City of South Euclid receives money to rehabilitate, resell troubled homes

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City of South Euclid receives money to rehabilitate, resell troubled homes

March 14, 2013 [Jeff Piorkowski,]

SOUTH EUCLID — The city continues to make headway as it, like many cities in the area, battles the blight of vacated homes.

It has been announced that just over $400,000 will be spent in South Euclid this year to rehabilitate and resell four homes that are currently vacated and have gone through the foreclosure process.

 The Idea Home built at 4088 Linnell Road using Neighborhood Stabilization Program funds has become a welcome addition to its neighborhood. It recently sold for $152,000.

Marge Misak, Land Trust Program director for the Neighborhood Housing Services of Greater Cleveland, said the Cuyahoga County Land Bank gave the homes to the organization at almost no cost.

The homes are located at 1236 Avondale Road, 3826 Wallingford Road, 4329 Norma Drive and 4114 Wilmington Road.

“We’ll be looking at new roofing, windows, siding if a home needs it, new furnaces, and making a home energy-efficient when we’re rehabbing,” Misak said.

The homes were chosen by NHS and the city because of their conditions and their adaptability to the work that will be done.

The funding, administered by NHS, comes from Cuyahoga County ($100,000) and the Ohio Housing Finance Agency ($120,000). The OHFA money comes from the federal government and the Ohio Housing Trust Fund.

Money made through the sale of the properties will also be used to pay for the upgrades.

Under the guidelines of the Land Trust Program, homes are sold to households that fit certain income guidelines. For example, a household of three with total earnings of up to $45,900 per year would be eligible. The minimum income for a household would be $35,000.

Housing Manager Sally Martin said of the Land Trust Program, “It fits a need because it provides another avenue, another option for home ownership. We’re very, very excited to have this in our city.”

Martin said the program further helps the community because of constraints to which a homeowner must agree before purchasing. The homes cannot be used as rental properties and, if sold, must be sold to someone else who meets the guidelines.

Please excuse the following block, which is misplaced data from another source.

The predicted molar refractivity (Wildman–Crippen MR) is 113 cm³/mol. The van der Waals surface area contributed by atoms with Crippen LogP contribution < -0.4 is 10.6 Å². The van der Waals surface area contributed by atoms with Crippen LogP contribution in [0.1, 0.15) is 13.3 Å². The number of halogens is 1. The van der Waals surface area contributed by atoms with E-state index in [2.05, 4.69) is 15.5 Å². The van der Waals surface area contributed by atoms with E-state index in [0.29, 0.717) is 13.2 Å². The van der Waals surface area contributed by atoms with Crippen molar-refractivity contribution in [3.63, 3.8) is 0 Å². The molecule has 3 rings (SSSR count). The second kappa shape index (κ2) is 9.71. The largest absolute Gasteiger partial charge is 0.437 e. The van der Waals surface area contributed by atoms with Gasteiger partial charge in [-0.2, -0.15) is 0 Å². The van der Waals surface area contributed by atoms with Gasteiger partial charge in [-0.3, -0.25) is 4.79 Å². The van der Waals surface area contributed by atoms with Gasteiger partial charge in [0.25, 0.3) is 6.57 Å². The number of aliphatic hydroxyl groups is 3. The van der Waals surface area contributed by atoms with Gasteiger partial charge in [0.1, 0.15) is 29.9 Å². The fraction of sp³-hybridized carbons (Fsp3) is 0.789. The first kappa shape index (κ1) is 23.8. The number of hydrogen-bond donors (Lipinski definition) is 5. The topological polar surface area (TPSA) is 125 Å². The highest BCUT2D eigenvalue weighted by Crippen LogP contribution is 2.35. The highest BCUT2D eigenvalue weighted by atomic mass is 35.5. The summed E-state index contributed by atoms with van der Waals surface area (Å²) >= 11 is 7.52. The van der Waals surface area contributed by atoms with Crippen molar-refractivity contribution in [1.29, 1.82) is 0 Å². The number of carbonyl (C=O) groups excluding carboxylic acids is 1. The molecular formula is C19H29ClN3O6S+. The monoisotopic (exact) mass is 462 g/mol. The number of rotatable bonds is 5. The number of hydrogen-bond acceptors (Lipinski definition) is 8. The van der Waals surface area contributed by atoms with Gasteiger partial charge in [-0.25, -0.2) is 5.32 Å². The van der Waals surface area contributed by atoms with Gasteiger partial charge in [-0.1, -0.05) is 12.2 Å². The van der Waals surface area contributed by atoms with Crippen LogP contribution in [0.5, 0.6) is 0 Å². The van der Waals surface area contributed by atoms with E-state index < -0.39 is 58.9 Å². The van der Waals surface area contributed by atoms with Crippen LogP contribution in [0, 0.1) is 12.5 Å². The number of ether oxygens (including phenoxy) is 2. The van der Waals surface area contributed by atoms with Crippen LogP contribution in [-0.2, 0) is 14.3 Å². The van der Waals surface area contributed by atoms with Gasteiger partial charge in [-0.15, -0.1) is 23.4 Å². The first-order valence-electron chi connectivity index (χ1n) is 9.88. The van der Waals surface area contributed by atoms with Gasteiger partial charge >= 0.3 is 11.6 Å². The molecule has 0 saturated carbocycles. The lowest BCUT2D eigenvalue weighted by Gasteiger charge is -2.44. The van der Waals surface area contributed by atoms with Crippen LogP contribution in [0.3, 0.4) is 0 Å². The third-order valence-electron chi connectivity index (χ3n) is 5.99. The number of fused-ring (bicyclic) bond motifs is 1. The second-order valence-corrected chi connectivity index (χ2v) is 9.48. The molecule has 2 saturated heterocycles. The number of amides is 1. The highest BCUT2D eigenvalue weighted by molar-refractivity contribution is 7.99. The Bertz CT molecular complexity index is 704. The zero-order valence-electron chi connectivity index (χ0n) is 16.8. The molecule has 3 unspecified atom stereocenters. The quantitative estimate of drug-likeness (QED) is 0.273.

“The program assures that these homes will be affordable and maintained and have people living in them in perpetuity,” Martin said.

Misak said South Euclid is the only city in Northeast Ohio to get the funding.

“That’s probably because Mayor (Georgine) Welo and Sally Martin came down to Columbus (in 2012) and spoke about the need for this program, and about the good things they’ve done in South Euclid, such as the Green Neighborhoods Initiative program.”

The Green Neighborhoods Initiative, using federal and First Suburbs Consortium funding, has rehabilitated for resale five previously vacant homes in the city, been responsible for a new home being built at 4088 Linnell Road, and will be responsible for another to be built at 1033 Argonne Road. It also funded the establishment of five community gardens and three small community parks.

The program for the past couple of years has used federal money and grant money from the First Suburbs Consortium to acquire and rehabilitate foreclosed and vacant homes into modern, energy-efficient houses. The city hopes the rehabilitated homes will help improve surrounding housing values and provide nearby homeowners with inspiration to upgrade their own homes.

Misak said marketing of the four homes will begin in April, before they have been rehabilitated. This will provide options for the home buyers in terms of what goes into the rehabilitation, in advance of work. The homes are expected to each sell for about $78,000.

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